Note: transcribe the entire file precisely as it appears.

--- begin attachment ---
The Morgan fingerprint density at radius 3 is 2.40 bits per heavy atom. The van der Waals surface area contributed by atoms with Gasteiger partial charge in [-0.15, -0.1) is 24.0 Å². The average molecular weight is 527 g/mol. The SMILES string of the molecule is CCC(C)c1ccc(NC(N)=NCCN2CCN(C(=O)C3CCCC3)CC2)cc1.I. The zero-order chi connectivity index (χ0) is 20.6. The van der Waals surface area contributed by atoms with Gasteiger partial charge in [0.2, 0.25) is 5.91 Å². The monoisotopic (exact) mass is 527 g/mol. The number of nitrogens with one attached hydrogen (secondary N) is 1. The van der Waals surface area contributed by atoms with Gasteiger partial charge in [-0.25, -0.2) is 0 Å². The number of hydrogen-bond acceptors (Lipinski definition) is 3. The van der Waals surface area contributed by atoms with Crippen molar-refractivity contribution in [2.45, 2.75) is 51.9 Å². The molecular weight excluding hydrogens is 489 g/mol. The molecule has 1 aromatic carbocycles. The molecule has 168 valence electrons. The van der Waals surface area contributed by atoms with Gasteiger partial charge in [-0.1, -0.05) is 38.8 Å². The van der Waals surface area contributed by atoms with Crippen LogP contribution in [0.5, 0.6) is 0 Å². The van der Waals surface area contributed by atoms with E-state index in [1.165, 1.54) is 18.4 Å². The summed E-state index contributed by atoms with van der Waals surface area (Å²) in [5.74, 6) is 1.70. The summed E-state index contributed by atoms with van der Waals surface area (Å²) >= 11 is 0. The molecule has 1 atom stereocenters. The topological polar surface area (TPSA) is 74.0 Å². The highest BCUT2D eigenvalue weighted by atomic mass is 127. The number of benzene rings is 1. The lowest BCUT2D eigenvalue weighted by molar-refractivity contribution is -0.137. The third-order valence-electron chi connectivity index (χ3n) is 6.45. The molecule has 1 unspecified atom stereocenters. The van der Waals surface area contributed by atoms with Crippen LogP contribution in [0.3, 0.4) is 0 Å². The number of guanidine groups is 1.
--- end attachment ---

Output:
The Morgan fingerprint density at radius 3 is 2.40 bits per heavy atom. The van der Waals surface area contributed by atoms with Gasteiger partial charge in [-0.15, -0.1) is 24.0 Å². The average molecular weight is 527 g/mol. The SMILES string of the molecule is CCC(C)c1ccc(NC(N)=NCCN2CCN(C(=O)C3CCCC3)CC2)cc1.I. The zero-order chi connectivity index (χ0) is 20.6. The van der Waals surface area contributed by atoms with Gasteiger partial charge in [0.2, 0.25) is 5.91 Å². The monoisotopic (exact) mass is 527 g/mol. The number of nitrogens with one attached hydrogen (secondary N) is 1. The van der Waals surface area contributed by atoms with Gasteiger partial charge in [-0.25, -0.2) is 0 Å². The number of hydrogen-bond acceptors (Lipinski definition) is 3. The van der Waals surface area contributed by atoms with Crippen molar-refractivity contribution in [2.45, 2.75) is 51.9 Å². The molecular weight excluding hydrogens is 489 g/mol. The molecule has 1 aromatic carbocycles. The molecule has 168 valence electrons. The van der Waals surface area contributed by atoms with Gasteiger partial charge in [-0.1, -0.05) is 38.8 Å². The van der Waals surface area contributed by atoms with Crippen LogP contribution in [0.5, 0.6) is 0 Å². The van der Waals surface area contributed by atoms with E-state index in [1.165, 1.54) is 18.4 Å². The summed E-state index contributed by atoms with van der Waals surface area (Å²) in [5.74, 6) is 1.70. The summed E-state index contributed by atoms with van der Waals surface area (Å²) >= 11 is 0. The molecule has 1 atom stereocenters. The topological polar surface area (TPSA) is 74.0 Å². The highest BCUT2D eigenvalue weighted by atomic mass is 127. The number of benzene rings is 1. The lowest BCUT2D eigenvalue weighted by molar-refractivity contribution is -0.137. The third-order valence-electron chi connectivity index (χ3n) is 6.45. The molecule has 1 unspecified atom stereocenters. The van der Waals surface area contributed by atoms with Crippen LogP contribution in [0.3, 0.4) is 0 Å². The number of guanidine groups is 1.